The Indianapolis Colts had one job to do: win one of their final two games of the regular season to clinch a playoff spot.
They couldn’t get it done.
The Colts put on an embarrassing performance in their 26-11 loss to the Jacksonville Jaguars on Sunday, and they were officially eliminated from making the playoffs about 45 minutes after the game when the Pittsburgh Steelers beat the Baltimore Ravens 16-13 in overtime.
“You’re tired of looking for help,” Colts linebacker Darius Leonard said. “Always looking for help when we can’t help ourselves. We go into a game, this team [Jacksonville] is 2-14, not taking anything away from them, but how do we expect to win or want to get in if we can’t even beat the team we were supposed to beat?”
The Colts used the word “shock” countless times during their postgame news conferences. That’s because they didn’t think their season would end Sunday.
They rebounded from an 0-3 and a 1-4 start to the season to become one of the hottest teams in the NFL, a team that had seven players named to the Pro Bowl and the type of team some said could go deep in the playoffs.
“Never expected to be sitting here at this moment right now, not like this,” Colts coach Frank Reich said with a look of disbelief on his face. “We just didn’t get it done, coaching or playing.”
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The Colts weren’t prepared for the Las Vegas Raiders in Week 17, and it seemed fitting that they had their playoff hopes dashed in Jacksonville. They haven’t won in Jacksonville (or London) since 2014, and they never truly threatened the Jaguars on Sunday, trailing from start to finish.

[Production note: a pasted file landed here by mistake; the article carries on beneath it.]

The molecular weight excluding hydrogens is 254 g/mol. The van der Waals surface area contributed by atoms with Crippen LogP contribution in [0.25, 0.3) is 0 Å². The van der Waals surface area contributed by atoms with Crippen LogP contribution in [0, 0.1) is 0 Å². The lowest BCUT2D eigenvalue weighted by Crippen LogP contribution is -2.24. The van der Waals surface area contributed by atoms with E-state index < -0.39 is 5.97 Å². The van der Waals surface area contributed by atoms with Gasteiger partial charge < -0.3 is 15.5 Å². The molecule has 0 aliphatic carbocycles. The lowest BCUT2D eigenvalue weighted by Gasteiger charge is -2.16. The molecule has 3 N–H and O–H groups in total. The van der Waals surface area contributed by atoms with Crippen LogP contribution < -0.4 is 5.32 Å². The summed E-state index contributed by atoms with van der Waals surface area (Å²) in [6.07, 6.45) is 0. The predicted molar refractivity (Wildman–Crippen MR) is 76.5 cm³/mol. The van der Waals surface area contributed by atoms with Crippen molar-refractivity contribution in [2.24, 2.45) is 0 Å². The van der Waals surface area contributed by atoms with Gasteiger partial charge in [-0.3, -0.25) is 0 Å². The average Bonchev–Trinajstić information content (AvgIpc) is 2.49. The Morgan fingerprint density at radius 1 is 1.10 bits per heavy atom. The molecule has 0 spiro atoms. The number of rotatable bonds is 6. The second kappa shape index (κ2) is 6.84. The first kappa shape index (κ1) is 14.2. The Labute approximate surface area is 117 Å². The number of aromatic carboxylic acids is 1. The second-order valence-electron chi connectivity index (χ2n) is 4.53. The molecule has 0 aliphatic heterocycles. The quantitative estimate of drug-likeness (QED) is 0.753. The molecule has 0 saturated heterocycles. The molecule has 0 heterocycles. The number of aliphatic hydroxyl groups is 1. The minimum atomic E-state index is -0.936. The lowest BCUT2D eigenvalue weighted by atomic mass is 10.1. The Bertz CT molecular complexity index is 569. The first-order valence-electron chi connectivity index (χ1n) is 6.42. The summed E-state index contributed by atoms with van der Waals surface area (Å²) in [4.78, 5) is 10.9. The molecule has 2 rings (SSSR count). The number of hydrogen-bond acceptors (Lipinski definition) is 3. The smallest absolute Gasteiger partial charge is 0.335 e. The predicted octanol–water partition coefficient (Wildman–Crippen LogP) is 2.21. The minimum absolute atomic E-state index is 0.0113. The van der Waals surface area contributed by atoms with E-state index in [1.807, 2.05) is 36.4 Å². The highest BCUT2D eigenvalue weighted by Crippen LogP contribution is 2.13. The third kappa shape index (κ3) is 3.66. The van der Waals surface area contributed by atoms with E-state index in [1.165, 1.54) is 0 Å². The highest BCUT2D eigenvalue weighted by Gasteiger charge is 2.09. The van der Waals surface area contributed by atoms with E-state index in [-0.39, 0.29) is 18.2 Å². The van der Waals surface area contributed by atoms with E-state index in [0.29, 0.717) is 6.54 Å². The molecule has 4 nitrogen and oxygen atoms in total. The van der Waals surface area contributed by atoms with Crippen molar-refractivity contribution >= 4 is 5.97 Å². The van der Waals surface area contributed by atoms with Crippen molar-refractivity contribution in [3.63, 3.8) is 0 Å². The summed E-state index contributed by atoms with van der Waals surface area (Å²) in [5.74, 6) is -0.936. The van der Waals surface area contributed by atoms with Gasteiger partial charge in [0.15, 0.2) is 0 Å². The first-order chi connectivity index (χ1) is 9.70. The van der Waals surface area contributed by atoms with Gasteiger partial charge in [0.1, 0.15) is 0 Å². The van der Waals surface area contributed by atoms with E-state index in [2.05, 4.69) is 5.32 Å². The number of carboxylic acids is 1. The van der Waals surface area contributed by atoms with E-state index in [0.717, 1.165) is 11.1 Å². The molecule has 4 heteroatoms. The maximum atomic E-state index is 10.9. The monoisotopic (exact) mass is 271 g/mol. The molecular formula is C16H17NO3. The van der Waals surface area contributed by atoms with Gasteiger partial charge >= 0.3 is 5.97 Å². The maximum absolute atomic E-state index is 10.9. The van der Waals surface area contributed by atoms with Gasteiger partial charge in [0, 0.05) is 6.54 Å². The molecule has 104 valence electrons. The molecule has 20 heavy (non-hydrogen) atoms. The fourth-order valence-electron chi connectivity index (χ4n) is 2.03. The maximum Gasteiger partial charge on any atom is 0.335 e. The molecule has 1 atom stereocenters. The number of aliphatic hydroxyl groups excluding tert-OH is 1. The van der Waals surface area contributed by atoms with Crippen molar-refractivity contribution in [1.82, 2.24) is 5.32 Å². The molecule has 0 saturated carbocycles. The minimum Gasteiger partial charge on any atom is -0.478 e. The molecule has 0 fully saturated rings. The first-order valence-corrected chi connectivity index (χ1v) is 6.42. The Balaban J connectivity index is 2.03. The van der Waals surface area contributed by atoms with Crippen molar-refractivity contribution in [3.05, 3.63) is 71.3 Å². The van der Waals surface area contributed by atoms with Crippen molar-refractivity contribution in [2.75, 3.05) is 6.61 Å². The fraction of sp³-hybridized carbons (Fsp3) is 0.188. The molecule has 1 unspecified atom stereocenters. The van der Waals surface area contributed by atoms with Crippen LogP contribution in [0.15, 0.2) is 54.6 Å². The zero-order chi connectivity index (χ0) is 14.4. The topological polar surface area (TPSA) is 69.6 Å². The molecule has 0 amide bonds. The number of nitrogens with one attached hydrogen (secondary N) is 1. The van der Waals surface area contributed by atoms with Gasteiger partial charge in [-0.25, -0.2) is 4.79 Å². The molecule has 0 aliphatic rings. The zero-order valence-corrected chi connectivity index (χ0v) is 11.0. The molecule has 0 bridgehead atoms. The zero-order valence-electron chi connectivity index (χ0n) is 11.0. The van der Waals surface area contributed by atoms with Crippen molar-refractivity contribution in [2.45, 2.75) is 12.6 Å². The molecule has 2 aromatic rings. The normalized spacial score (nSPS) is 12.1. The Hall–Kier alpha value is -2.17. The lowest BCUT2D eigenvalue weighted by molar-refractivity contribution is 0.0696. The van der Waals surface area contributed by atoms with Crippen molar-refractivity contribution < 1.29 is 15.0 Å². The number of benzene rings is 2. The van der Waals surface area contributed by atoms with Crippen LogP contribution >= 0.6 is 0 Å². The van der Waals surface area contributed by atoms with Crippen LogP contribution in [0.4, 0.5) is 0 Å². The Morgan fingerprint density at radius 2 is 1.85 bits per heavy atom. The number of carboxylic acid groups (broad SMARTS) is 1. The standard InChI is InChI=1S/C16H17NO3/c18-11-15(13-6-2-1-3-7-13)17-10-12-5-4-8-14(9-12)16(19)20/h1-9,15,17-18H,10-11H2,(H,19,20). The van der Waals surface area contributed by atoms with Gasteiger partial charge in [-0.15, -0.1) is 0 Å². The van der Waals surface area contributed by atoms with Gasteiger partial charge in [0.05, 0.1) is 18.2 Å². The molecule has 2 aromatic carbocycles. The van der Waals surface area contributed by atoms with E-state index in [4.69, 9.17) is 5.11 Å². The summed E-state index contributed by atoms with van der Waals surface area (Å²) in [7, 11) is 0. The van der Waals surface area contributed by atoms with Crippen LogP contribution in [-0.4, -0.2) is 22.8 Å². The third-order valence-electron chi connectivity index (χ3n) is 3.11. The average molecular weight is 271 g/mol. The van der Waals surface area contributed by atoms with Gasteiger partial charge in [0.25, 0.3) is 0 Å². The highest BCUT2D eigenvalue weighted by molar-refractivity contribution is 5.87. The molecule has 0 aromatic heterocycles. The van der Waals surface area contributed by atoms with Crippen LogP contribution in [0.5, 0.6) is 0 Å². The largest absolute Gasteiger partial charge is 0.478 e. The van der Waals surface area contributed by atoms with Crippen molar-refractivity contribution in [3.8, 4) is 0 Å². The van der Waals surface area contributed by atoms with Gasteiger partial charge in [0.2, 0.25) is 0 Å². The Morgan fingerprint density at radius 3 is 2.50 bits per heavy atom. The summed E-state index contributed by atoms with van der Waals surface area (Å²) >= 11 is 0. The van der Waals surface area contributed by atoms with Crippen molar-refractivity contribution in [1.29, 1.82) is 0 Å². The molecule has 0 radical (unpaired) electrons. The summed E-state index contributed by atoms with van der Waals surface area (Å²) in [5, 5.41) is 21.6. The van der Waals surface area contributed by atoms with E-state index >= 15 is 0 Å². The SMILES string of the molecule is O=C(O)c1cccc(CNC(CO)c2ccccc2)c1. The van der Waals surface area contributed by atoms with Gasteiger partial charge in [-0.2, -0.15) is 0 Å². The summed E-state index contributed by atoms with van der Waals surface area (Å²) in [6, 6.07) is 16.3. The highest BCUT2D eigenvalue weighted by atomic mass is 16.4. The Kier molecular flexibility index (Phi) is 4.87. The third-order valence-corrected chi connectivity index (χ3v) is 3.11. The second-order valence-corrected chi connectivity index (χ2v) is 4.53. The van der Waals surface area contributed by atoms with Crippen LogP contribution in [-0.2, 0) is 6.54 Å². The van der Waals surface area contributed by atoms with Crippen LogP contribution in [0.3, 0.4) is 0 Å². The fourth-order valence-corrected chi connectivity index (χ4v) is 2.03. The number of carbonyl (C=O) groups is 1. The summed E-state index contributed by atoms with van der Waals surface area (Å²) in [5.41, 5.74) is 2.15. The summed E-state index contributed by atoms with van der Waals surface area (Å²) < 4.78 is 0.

“Kind of a shock to everybody,” Colts center Ryan Kelly said. “Not many words to describe it. To come here, controlling your own destiny the last two weeks of the season, to go in and not handle your business is a sting that will hurt for a long time. We have to look at ourselves for that. We certainly have the talent and leadership in the room to do it. We just didn’t do it.”
The Jaguars enjoyed being able to knock their AFC South counterparts out the playoffs.
“We were playing a divisional opponent that had a chance to go to the playoffs,” Jaguars interim coach Darrell Bevell said. “I think that’s enough, but there’s so much other [stuff]. I can’t even talk enough about how much these guys work, how hard it is, and all the time that they put in, the time that people don’t see.”
Things were supposed to be even better for the Colts this season after they made the playoffs in 2020. They gave the Philadelphia Eagles a first-round draft pick for quarterback Carson Wentz in an attempt for him to be a significant piece to go with running back Jonathan Taylor and a defense that finished second in the NFL in forced turnovers.
Wentz, instead, played a role in the Colts’ falters. The Jaguars limited Taylor, the NFL’s leading rusher, to 77 yards, which put the game in Wentz’s hands. Wentz was 17-of-29 for 185 yards with two turnovers. He threw for more than 200 yards just twice in the final eight games of the season.
“It’s a bad feeling,” Wentz said. “Knowing that we were in control in our destiny the last two weeks and didn’t get it done. Definitely left a bad taste in my mouth, a lot of guys’ mouth. Not what we expected. We expected to finish stronger than we did. A bad, bad feeling.”
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